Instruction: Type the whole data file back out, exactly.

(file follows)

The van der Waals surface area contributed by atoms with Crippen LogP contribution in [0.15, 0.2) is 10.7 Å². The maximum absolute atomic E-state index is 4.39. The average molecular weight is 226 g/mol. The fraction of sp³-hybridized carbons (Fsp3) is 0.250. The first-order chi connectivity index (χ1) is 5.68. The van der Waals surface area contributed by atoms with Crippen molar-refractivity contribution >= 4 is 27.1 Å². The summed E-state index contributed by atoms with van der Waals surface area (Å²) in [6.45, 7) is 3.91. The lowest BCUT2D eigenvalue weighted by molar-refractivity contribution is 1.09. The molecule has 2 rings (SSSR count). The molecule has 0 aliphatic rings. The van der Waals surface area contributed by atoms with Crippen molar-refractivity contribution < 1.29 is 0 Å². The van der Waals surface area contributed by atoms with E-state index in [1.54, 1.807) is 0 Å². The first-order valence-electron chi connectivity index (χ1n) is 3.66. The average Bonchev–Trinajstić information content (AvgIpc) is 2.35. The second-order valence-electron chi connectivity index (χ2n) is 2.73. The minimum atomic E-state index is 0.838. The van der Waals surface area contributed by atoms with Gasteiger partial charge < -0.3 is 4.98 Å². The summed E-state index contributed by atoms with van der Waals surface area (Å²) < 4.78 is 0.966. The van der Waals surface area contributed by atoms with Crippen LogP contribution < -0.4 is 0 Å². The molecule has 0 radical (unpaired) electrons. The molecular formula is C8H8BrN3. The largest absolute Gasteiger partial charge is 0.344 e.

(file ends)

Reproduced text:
The van der Waals surface area contributed by atoms with Crippen LogP contribution in [0.15, 0.2) is 10.7 Å². The maximum absolute atomic E-state index is 4.39. The average molecular weight is 226 g/mol. The fraction of sp³-hybridized carbons (Fsp3) is 0.250. The first-order chi connectivity index (χ1) is 5.68. The van der Waals surface area contributed by atoms with Crippen molar-refractivity contribution >= 4 is 27.1 Å². The summed E-state index contributed by atoms with van der Waals surface area (Å²) in [6.45, 7) is 3.91. The lowest BCUT2D eigenvalue weighted by molar-refractivity contribution is 1.09. The molecule has 2 rings (SSSR count). The molecule has 0 aliphatic rings. The van der Waals surface area contributed by atoms with Crippen molar-refractivity contribution < 1.29 is 0 Å². The van der Waals surface area contributed by atoms with E-state index in [1.54, 1.807) is 0 Å². The first-order valence-electron chi connectivity index (χ1n) is 3.66. The average Bonchev–Trinajstić information content (AvgIpc) is 2.35. The second-order valence-electron chi connectivity index (χ2n) is 2.73. The minimum atomic E-state index is 0.838. The van der Waals surface area contributed by atoms with Gasteiger partial charge < -0.3 is 4.98 Å². The summed E-state index contributed by atoms with van der Waals surface area (Å²) < 4.78 is 0.966. The van der Waals surface area contributed by atoms with Crippen LogP contribution < -0.4 is 0 Å². The molecule has 0 radical (unpaired) electrons. The molecular formula is C8H8BrN3. The largest absolute Gasteiger partial charge is 0.344 e.